Even with all those concerns, I highly recommend this penultimate volume and all the other volumes in the series. Gould was a pivotal comics creator. Today’s creators can learn much from him. Today’s readers will find some great entertainment.

ISBN 978-1684056903


Read via my Kindle Fire, Bikini Atoll by Christophe Bec and Bernard Khattou [Clover Press; $24.99] is a scary horror movie waiting to be made. Vacationing divers and tourists take what they think will be a relaxing weekend trip to Bikini Atoll, the scarred island where the U.S. tested nuclear bombs for four decades. But there’s something awful in the waters surrounding the island and something even worse on the island itself. Things go bad quickly.

The graphic novel is terrific. Interesting characters. An overall sense of menace. Shocking moments. I recommend it to any who likes a good horror/monster story. As for a possible movie - I would be astonished if the film rights haven’t been snapped up already - its success would depend on the actors cast as those very interesting characters. This could be a blockbuster.

ISBN 978-1951038434


Also on Kindle, I read Red Sonja: The Super Powers by Dan Abnett and  Jonathan Lau [Dynamite; $19.99]. Here’s the Amazon pitch:

The She-Devil With A Sword has battled barbarians, scuffled with sorcerers, and mangled magical creatures of all sizes. But when a collective of superheroes from the Project enter her world, will Sonja know how to adjust to their foreign ways, before they all kill each other?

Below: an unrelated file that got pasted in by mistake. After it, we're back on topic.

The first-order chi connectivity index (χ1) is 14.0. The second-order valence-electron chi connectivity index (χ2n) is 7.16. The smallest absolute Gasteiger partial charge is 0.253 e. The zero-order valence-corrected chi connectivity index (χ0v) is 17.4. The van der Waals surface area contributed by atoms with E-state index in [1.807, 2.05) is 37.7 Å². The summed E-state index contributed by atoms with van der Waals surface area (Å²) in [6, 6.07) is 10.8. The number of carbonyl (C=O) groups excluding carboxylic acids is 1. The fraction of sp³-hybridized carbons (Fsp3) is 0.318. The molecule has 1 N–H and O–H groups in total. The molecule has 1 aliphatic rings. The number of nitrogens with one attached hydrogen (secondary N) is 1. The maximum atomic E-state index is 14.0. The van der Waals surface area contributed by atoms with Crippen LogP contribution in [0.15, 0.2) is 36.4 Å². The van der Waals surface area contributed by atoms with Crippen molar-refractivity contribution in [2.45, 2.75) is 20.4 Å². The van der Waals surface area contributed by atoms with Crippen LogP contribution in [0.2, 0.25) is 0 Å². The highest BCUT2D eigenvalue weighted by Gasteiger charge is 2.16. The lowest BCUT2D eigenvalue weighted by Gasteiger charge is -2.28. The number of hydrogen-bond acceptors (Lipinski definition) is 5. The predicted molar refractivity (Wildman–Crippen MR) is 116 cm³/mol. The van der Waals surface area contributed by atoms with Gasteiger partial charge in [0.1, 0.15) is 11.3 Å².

This one was a wee bit difficult to get a handle on. The heroes of the Project come from different realities and have banded together to protect their version of the Multiverse. The heroes are all very familiar. Some are public domain super-heroes from the 1940s comic books. Some are pastiches of other existing super-heroes. They meet Sonja. They fight Sonja. They join forces against the real villain. They recruit Sonja to join them.

I tried but I could never believe/accept this take on Red Sonja. She came off as a cross between a party girl with a sword (or some more futuristic weaponry) and Sergio Aragones’ Groo. The collection of the mini-series is not without entertainment value, but I found it acceptable at best.

ISBN 978-1524120290


Much better on every level was Vampirella: The Dark Powers by Dan Abnett and Paul Davidson [Dynamite; $19.99]. The Amazon pitch for this one:

Welcome to the Project, interdimensional collective of superheroes, tasked with recruiting members from across infinite worlds. And their newest recruit is...VAMPIRELLA!?